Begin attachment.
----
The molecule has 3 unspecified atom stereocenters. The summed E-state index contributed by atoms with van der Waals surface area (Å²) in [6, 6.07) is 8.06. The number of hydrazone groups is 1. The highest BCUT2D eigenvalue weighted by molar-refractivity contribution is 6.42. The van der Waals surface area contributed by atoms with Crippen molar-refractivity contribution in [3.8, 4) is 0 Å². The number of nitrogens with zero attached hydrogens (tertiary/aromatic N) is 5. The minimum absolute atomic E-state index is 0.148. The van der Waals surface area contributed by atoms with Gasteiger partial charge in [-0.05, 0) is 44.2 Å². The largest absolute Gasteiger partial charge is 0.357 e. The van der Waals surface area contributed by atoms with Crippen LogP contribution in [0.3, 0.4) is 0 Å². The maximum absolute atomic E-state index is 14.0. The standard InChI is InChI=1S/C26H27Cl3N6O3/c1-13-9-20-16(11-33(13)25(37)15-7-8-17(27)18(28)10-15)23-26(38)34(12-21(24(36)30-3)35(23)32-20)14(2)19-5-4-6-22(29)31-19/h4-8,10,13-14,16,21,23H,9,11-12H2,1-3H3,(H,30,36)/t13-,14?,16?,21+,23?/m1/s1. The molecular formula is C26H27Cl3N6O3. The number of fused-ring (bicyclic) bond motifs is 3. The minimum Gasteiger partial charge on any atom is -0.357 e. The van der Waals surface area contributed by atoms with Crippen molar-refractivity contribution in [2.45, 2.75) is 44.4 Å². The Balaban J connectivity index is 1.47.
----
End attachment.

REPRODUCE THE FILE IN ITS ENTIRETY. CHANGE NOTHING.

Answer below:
The molecule has 3 unspecified atom stereocenters. The summed E-state index contributed by atoms with van der Waals surface area (Å²) in [6, 6.07) is 8.06. The number of hydrazone groups is 1. The highest BCUT2D eigenvalue weighted by molar-refractivity contribution is 6.42. The van der Waals surface area contributed by atoms with Crippen molar-refractivity contribution in [3.8, 4) is 0 Å². The number of nitrogens with zero attached hydrogens (tertiary/aromatic N) is 5. The minimum absolute atomic E-state index is 0.148. The van der Waals surface area contributed by atoms with Gasteiger partial charge in [-0.05, 0) is 44.2 Å². The largest absolute Gasteiger partial charge is 0.357 e. The van der Waals surface area contributed by atoms with Crippen LogP contribution in [0.3, 0.4) is 0 Å². The maximum absolute atomic E-state index is 14.0. The standard InChI is InChI=1S/C26H27Cl3N6O3/c1-13-9-20-16(11-33(13)25(37)15-7-8-17(27)18(28)10-15)23-26(38)34(12-21(24(36)30-3)35(23)32-20)14(2)19-5-4-6-22(29)31-19/h4-8,10,13-14,16,21,23H,9,11-12H2,1-3H3,(H,30,36)/t13-,14?,16?,21+,23?/m1/s1. The molecular formula is C26H27Cl3N6O3. The number of fused-ring (bicyclic) bond motifs is 3. The minimum Gasteiger partial charge on any atom is -0.357 e. The van der Waals surface area contributed by atoms with Crippen molar-refractivity contribution in [2.45, 2.75) is 44.4 Å². The Balaban J connectivity index is 1.47.